Sensitivity of the one-step TaqMan real-time vs two-step conventional RT-PCR
Using a 10-fold serial dilution of the RNA extract (40 ng μl−1, from the diluted stool sample), conventional RT-PCR showed an amplification detection limit of 10−3, which was designated as one RT-PCR amplifiable unit or RT-PCRU (Fig. 1). Based on previous results, detection of 0·0001 RT-PCRU was obtained by TaqMan real-time RT-PCR, with Ct mean values of 38·16 and 37·60 (Fig. 2b). The sensitivity of TaqMan PCR is thus 10 000 times greater than that of conventional RT-PCR. An excellent correlation between the target template concentration and the Ct was observed (Fig. 2a,b).
Evaluation of NoV genome persistence in water samples by conventional RT-PCR
Figure 3 shows the survival of NoVs in different water samples at 4, 25 and −20°C, as revealed by gel electrophoresis of RT-PCR-amplified RNA. No significant difference in band intensity was observed between 40 and 60 days (lanes 5–7 and lanes 10 and 11). However, a significant decrease in band intensity was observed at 25°C after 80 days in tap water (lane 11), probably because of reduced viral concentration. After 3 months, no signal was obtained in tap water samples.
Persistence of NoV genome in mineral water shows similar results to those obtained with tap water (Fig. 3, lanes 2–4 and lanes 8 and 9). Specific amplification was obtained until 80 days of incubation. No amplification was obtained after 100-day incubations (data not shown). In the case of sewage treatment effluent and river water, specific amplicons were obtained by RT-PCR after 30 days of incubation at 4°C (Fig. 4, lanes 5 and 6).
Evaluation of NoV genome persistence in water samples by TaqMan real-time RT-PCR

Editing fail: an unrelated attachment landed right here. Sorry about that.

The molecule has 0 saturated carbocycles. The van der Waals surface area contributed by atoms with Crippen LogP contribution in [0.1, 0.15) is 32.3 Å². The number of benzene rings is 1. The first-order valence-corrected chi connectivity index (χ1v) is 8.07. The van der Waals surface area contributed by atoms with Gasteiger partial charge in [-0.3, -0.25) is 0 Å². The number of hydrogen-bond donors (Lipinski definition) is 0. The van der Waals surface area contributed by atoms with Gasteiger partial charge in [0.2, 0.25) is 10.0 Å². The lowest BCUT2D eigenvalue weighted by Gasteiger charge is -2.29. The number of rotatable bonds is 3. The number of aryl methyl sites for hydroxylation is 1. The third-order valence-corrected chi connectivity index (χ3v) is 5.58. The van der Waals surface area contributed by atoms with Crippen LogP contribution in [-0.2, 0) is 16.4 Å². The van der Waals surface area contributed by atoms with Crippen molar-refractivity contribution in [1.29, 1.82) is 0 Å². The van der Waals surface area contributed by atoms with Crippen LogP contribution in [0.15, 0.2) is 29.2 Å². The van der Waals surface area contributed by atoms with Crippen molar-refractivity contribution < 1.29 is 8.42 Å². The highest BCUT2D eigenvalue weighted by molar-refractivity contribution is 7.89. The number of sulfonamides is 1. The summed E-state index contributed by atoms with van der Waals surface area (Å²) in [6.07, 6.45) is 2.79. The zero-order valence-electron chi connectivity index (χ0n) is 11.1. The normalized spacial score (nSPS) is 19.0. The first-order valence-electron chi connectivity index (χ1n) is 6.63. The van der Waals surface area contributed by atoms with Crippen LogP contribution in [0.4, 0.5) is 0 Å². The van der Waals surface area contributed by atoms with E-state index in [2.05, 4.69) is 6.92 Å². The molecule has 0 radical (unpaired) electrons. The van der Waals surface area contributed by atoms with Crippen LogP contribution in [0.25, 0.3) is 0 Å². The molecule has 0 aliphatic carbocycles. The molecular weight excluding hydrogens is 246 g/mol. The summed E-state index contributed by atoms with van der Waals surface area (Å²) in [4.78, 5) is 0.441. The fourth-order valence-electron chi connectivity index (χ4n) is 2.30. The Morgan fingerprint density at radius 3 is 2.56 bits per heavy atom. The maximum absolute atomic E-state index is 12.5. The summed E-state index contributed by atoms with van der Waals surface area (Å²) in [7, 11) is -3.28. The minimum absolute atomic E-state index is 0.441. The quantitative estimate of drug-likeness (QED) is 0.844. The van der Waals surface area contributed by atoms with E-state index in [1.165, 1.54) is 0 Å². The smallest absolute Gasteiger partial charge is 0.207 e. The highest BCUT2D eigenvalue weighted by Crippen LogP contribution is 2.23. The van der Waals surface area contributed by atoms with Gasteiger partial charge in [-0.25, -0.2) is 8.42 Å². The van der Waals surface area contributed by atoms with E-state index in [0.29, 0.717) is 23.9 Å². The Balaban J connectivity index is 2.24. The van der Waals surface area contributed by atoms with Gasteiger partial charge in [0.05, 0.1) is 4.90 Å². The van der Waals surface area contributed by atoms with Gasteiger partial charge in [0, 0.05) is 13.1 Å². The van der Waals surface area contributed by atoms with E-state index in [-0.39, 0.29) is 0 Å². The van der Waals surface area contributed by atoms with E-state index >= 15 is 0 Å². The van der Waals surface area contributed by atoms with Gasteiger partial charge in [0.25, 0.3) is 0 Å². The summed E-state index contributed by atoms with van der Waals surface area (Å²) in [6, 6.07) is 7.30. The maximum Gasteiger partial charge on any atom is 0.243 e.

At 4°C in mineral water, a 30% reduction in NoV concentration was observed after 40 days of incubation (Fig. 5a, Table 1). A reduction between 76% and 86% was obtained after 60 and 80 days and 100% after 100 days. At 25°C, the reduction was 63% after 40 days (Fig. 5b, Table 1) and 83%, 95% and 99·98% at 60, 80 and 100 days, respectively. At −20°C, reduction was about 12% after 40 days (Fig. 5c, Table 1), while no NoV was detected after 80 and 100 days.
Table 1. Viral reduction in mineral and tap water samples after different incubation periods at various temperatures, as determined by real time reverse transcription-PCR.
Temperature samples (°C)
*Each experiment was analysed in duplicate.
10·09 ± 1·6
30·3 ± 1·8
76·09 ± 0·7
86·58 ± 1·9
100 ± 0·2
46·22 ± 2·0
86·7 ± 1·9
97·08 ± 2·2
99·91 ± 2·1
99·98 ± 0·8
9·2 ± 1·8
63·68 ± 1·7
83·04 ± 2·1
95·08 ± 2·0
99·98 ± 0·2
31·69 ± 2·1
67·23 ± 1·8
71·21 ± 1·9
84·23 ± 1·6
99·89 ± 0·9
8·3 ± 2·5
12 ± 2·1
45·85 ± 1·9
98·5 ± 0·6
100 ± 0·1
15·23 ± 2·2
25 ± 3·9
41·15 ± 2·0
100 ± 0·5
100 ± 0·2
In tap water, 86%, 97% and 99·9% reductions in NoV concentration were observed after 40, 60 and 80 days, respectively, at 4°C (Fig. 5d, Table 1). At 25°C, a somewhat similar trend was observed, with reductions ranging from 67% to 84% over 40–80 days (Fig. 5e, Table 1), while reductions of 25% and 41% were obtained after 40 and 60 days, respectively, and reduction below detectable levels by 80 days at −20°C (Fig. 5f, Table 1).One hundred days was sufficient to reduce the fluorescence signal of NoV RNA to negative control levels at all tested temperatures.